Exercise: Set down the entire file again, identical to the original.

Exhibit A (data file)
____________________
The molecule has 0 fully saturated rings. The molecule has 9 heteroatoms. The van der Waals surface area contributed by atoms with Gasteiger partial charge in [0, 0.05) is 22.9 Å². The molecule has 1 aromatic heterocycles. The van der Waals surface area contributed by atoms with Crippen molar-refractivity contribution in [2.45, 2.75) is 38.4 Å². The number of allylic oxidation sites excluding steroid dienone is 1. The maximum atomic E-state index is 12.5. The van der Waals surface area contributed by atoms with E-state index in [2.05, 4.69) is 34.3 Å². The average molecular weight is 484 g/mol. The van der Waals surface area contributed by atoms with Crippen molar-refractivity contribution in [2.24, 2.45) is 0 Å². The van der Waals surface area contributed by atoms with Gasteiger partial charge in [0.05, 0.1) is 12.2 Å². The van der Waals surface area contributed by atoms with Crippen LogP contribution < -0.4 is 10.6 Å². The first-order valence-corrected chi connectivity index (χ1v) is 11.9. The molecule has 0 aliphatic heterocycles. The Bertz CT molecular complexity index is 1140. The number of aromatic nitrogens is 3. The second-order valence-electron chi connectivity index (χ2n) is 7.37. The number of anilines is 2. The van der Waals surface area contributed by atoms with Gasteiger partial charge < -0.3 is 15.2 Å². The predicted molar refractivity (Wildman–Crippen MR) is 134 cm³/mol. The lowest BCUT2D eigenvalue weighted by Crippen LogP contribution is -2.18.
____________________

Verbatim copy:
The molecule has 0 fully saturated rings. The molecule has 9 heteroatoms. The van der Waals surface area contributed by atoms with Gasteiger partial charge in [0, 0.05) is 22.9 Å². The molecule has 1 aromatic heterocycles. The van der Waals surface area contributed by atoms with Crippen molar-refractivity contribution in [2.45, 2.75) is 38.4 Å². The number of allylic oxidation sites excluding steroid dienone is 1. The maximum atomic E-state index is 12.5. The van der Waals surface area contributed by atoms with E-state index in [2.05, 4.69) is 34.3 Å². The average molecular weight is 484 g/mol. The van der Waals surface area contributed by atoms with Crippen molar-refractivity contribution in [2.24, 2.45) is 0 Å². The van der Waals surface area contributed by atoms with Gasteiger partial charge in [0.05, 0.1) is 12.2 Å². The van der Waals surface area contributed by atoms with Crippen LogP contribution < -0.4 is 10.6 Å². The first-order valence-corrected chi connectivity index (χ1v) is 11.9. The molecule has 0 aliphatic heterocycles. The Bertz CT molecular complexity index is 1140. The number of aromatic nitrogens is 3. The second-order valence-electron chi connectivity index (χ2n) is 7.37. The number of anilines is 2. The van der Waals surface area contributed by atoms with Gasteiger partial charge < -0.3 is 15.2 Å². The predicted molar refractivity (Wildman–Crippen MR) is 134 cm³/mol. The lowest BCUT2D eigenvalue weighted by Crippen LogP contribution is -2.18.